Excretion of Dicarboxylic and ω-1 Hydroxy Fatty Acids by Low Birth Weight Infants Fed with Medium-Chain Triglycerides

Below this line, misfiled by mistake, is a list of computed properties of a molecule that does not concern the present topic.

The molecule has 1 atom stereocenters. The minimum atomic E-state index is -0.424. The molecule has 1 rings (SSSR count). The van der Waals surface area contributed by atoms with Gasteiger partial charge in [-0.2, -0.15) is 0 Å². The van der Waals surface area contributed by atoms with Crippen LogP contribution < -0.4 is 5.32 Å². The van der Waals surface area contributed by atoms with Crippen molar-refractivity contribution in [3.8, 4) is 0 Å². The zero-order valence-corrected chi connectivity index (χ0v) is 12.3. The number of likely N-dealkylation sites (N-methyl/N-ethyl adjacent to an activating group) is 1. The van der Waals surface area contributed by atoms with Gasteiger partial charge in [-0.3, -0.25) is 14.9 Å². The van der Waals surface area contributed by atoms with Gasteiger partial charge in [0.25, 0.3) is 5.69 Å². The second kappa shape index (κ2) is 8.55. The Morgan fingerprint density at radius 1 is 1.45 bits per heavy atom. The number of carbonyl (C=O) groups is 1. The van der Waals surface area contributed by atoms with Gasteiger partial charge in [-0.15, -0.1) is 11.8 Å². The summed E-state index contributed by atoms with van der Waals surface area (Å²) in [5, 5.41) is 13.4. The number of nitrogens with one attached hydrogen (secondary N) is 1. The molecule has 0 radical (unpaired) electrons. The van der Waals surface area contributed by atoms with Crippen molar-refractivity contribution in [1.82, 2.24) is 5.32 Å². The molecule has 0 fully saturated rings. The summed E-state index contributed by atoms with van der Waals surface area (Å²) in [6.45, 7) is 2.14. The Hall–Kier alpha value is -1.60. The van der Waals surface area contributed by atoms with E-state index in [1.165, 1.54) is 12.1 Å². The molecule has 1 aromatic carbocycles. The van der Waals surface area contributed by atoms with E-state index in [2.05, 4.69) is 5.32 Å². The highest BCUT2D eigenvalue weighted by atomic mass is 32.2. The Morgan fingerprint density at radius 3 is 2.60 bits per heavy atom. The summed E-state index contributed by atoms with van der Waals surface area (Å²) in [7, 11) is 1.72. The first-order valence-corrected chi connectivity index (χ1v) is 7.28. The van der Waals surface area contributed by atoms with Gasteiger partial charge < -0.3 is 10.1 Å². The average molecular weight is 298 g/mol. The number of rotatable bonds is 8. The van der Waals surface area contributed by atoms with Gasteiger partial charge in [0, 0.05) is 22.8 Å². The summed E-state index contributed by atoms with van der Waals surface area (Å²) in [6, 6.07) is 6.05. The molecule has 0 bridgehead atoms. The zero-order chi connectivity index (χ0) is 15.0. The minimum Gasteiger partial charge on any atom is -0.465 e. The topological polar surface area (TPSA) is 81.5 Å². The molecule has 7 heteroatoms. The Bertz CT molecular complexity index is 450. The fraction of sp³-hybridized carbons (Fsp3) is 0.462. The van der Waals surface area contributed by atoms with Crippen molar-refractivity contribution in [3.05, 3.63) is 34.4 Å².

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The effects of feeding a commercial formula containing increased amounts of medium-chain fatty acids on the urinary excretions of C6-C10 moncarboxylic, dicarboxylic, and omega-1 hydroxy acids were studied in 13 growing preterm infants of mean birth weight 1.42 kg in a randomized double-blind cross-over clinical trial. Infants were allocated to two sequential feeding regimes of 5 days each, during the last 3 days of which urine was collected and analysed by gas-chromatography mass spectrometry. The two feeding regimes consisted of high energy and protein-containing formulas specially designed for growing low birth weight infants. In one diet the triglyceride component consisted of 46% medium-chain (C8-C10) and 54% long-chain fatty acid residues: in the other it consisted of 4% medium-chain and 96% fatty acid residues. The infants were randomized so that six infants were fed first with the medium-chain predominant formula and seven were fed first with the long-chain predominant formula. There were significant differences in the urinary excretions of octanoate, sebacate, suberate, adipate, 7-hydroxyoctanoate, and 5-hydroxyhexanoate; these substances appearing in much greater quantities in the urine during the period in which medium-chain triglycerides were predominant in the formula. The significance of this organic aciduria, which accounted for 0.7% of the dietary intake of medium-chain triglycerides, remains to be established.